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This paper was prepared in partial fulfillment of the Doctor of Psychology (Neuropsychology) degree of Ariane M. Dowd and was presented at the Autism Europe IX International Congress 2010 in Catania.
This paper examines the upper-limb movement kinematics of young children (3–7 years) with high-functioning autism using a point-to-point movement paradigm. Consistent with prior findings in older children, a difference in movement preparation was found in the autism group (n = 11) relative to typically developing children. In contrast to typically developing children, the presence of a visual distractor in the movement task did not appear to impact on early movement planning or execution in children with autism, suggesting that this group were not considering all available environmental cues to modulate movement. The findings from this study are consistent with the possibility that autism is associated with a difficulty using visual information to prime alternative movements in a responsive way to environmental demands.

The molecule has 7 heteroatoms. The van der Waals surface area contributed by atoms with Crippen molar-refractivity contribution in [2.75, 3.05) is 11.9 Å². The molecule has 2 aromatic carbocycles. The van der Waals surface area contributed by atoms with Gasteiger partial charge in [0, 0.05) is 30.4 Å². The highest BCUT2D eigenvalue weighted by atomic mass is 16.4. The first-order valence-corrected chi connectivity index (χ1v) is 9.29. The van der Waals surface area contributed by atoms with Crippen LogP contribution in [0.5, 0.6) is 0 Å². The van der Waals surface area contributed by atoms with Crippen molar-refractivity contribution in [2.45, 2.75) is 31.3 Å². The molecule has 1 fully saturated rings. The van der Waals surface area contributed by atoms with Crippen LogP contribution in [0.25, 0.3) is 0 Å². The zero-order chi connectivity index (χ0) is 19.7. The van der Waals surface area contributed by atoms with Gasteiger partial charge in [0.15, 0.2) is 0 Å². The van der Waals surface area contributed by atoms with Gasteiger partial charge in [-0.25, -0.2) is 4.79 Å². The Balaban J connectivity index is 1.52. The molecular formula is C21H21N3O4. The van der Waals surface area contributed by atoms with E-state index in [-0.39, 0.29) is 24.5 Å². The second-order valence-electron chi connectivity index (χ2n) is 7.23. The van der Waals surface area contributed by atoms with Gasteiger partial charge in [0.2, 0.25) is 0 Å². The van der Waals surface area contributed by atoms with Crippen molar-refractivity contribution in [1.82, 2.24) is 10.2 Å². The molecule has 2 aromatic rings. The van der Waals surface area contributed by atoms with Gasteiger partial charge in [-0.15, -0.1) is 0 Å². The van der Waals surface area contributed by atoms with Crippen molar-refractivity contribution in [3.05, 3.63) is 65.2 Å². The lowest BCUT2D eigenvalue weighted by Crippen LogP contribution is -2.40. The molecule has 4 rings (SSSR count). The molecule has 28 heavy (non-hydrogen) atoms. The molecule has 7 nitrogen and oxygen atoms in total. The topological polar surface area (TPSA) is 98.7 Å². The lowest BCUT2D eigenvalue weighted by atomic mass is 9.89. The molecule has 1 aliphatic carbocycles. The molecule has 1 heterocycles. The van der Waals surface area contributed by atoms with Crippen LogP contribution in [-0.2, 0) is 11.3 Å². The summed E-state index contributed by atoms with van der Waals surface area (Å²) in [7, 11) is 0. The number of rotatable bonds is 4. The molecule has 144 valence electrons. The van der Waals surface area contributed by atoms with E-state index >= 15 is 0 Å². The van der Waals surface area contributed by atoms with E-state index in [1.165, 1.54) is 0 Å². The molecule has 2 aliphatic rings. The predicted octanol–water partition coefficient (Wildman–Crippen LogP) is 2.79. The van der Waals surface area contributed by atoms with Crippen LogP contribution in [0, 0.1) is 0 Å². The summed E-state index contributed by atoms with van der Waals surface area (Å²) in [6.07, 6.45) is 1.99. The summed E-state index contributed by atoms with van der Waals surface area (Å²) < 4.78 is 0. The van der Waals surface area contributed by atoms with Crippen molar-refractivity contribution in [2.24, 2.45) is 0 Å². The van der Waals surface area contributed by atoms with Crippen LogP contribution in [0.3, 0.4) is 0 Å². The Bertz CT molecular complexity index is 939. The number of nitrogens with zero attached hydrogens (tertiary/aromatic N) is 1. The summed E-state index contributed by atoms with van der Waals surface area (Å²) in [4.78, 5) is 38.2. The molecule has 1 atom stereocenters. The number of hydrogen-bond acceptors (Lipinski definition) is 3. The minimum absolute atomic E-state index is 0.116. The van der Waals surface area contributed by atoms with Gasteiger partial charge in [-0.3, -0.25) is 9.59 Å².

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- Do Planning and Visual Integration Difficulties Underpin Motor Dysfunction in Autism? A Kinematic Study of Young Children with Autism
Ariane M. Dowd
Jennifer L. McGinley
John R. Taffe
Nicole J. Rinehart
- Springer US